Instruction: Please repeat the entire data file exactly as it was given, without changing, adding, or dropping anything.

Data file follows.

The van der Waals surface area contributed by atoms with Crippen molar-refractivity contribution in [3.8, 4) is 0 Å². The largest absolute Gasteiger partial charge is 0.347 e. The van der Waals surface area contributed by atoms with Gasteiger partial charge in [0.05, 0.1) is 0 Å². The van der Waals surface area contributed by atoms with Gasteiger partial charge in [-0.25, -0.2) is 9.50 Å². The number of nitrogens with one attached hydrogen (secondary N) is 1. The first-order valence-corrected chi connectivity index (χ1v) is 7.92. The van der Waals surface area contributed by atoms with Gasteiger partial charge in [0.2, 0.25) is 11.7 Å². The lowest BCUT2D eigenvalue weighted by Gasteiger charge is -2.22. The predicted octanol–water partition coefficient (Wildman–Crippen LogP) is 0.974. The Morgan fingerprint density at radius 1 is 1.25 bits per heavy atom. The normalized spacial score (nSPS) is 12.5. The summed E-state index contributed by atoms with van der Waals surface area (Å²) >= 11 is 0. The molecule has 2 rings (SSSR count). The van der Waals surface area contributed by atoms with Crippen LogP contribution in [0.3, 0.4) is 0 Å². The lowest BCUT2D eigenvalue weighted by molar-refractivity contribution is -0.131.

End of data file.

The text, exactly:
The van der Waals surface area contributed by atoms with Crippen molar-refractivity contribution in [3.8, 4) is 0 Å². The largest absolute Gasteiger partial charge is 0.347 e. The van der Waals surface area contributed by atoms with Gasteiger partial charge in [0.05, 0.1) is 0 Å². The van der Waals surface area contributed by atoms with Gasteiger partial charge in [-0.25, -0.2) is 9.50 Å². The number of nitrogens with one attached hydrogen (secondary N) is 1. The first-order valence-corrected chi connectivity index (χ1v) is 7.92. The van der Waals surface area contributed by atoms with Gasteiger partial charge in [0.2, 0.25) is 11.7 Å². The lowest BCUT2D eigenvalue weighted by Gasteiger charge is -2.22. The predicted octanol–water partition coefficient (Wildman–Crippen LogP) is 0.974. The Morgan fingerprint density at radius 1 is 1.25 bits per heavy atom. The normalized spacial score (nSPS) is 12.5. The summed E-state index contributed by atoms with van der Waals surface area (Å²) >= 11 is 0. The molecule has 2 rings (SSSR count). The van der Waals surface area contributed by atoms with Crippen LogP contribution in [0.3, 0.4) is 0 Å². The lowest BCUT2D eigenvalue weighted by molar-refractivity contribution is -0.131.